David Broder, 81, dies; set 'gold standard' for political journalism
Thursday, March 10, 2011; 12:39 AM
David S. Broder, 81, a Pulitzer Prize-winning columnist for The Washington Post and one of the most respected writers on national politics for four decades, died Wednesday at Capital Hospice in Arlington of complications from diabetes.
Mr. Broder was often called the dean of the Washington press corps - a nickname he earned in his late 30s in part for the clarity of his political analysis and the influence he wielded as a perceptive thinker on political trends in his books, articles and television appearances.
In 1973, Mr. Broder and The Post each won Pulitzers for coverage of the Watergate scandal that led to President Richard M. Nixon's resignation. Mr. Broder's citation was for explaining the importance of the Watergate fallout in a clear, compelling way.
As passionate about baseball as he was about politics, he likened Nixon's political career to an often-traded pitcher who had "bounced around his league."
He covered every presidential convention since 1956 and was widely regarded as the political journalist with the best-informed contacts, from the lowliest precinct to the highest rungs of government.
Former Post executive editor Benjamin C. Bradlee called Mr. Broder "the best political correspondent in America. David knew politics from the back room up - the mechanics of politics, the county and state chairmen - whereas most Washington reporters knew it at the Washington level."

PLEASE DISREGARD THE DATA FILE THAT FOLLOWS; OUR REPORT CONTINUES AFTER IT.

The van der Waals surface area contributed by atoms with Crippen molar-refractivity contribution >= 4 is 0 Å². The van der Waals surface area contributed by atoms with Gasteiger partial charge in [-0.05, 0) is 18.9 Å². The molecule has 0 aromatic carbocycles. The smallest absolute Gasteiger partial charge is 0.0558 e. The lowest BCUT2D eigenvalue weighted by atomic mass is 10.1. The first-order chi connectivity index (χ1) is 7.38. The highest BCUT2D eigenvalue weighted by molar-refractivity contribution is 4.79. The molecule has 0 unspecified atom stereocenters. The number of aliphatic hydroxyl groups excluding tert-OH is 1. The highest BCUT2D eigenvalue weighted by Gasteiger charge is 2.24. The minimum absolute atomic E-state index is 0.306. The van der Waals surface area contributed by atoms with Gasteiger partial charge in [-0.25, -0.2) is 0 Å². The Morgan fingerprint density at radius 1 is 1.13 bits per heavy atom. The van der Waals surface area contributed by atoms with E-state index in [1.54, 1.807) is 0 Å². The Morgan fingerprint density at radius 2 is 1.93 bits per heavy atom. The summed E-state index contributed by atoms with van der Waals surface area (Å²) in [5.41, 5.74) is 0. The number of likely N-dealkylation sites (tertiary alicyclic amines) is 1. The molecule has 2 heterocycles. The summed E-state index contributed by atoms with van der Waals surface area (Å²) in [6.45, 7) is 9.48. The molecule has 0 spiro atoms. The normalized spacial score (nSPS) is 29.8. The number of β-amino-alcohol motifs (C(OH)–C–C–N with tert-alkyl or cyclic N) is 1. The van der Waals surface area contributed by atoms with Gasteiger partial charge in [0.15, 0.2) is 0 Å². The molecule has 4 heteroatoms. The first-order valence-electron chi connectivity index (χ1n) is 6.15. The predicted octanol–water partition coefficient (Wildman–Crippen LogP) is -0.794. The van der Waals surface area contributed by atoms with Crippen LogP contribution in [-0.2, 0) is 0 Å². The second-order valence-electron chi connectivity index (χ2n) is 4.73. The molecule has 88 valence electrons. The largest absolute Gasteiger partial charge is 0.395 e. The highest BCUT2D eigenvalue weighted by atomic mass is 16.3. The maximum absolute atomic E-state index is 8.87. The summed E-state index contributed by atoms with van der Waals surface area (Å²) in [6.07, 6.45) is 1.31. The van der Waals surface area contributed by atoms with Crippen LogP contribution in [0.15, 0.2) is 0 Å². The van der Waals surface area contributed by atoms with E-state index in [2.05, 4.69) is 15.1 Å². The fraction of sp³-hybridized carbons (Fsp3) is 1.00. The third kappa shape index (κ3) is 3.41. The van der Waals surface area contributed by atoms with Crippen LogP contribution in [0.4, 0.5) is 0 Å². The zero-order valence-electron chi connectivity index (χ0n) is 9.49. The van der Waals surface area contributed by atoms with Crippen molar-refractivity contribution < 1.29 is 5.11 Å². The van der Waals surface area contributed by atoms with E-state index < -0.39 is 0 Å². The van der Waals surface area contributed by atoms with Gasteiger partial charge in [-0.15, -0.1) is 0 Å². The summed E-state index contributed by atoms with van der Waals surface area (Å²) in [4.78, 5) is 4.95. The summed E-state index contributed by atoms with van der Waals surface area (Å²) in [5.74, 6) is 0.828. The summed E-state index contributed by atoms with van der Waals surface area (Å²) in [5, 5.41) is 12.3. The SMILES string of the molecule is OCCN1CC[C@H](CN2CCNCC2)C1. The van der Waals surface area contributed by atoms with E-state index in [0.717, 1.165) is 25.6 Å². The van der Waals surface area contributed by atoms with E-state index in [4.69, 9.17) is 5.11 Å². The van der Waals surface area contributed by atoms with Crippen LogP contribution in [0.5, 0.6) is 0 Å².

Mr. Broder was praised at the highest echelons of political power. The White House issued a statement from President Obama that called him a "true giant of journalism" and added that he "built a well-deserved reputation as the most respected and incisive political commentator of his generation."
Sen. Richard G. Lugar (R-Ind.) said in a statement, "In his thoughtful and probing questions based on decades of scholarship and on-the-scene observations, David Broder set the modern 'gold standard' for those of us engaged in political life as we sought to persuade others, to legislate and to administer the successful progress of our country."
Asking tough questions
Balding, sporting horn-rimmed glasses and measured in his speaking style, Mr. Broder was once likened to an MIT professor in appearance. He was a frequent and instantly recognizable panelist on TV news-discussion shows, a penetrating questioner who often put politicians on the spot and a clear-eyed analyst who could cut to the heart of an issue.
On "Meet the Press" in 1987, he probed whether then-Vice President George H.W. Bush, the GOP front-runner in the next year's White House race, was too much an Eastern patrician to understand average Americans.
Mr. Broder asked the candidate whether he knew how many Americans lacked health insurance and how many U.S. children were born into poverty.
Bush said he didn't know, adding: "We have the best medical-attention system in the world, and I don't want to see it go into the mode of England or this whole concept of socialized medicine where the government provides absolutely everything. You are going to break the government."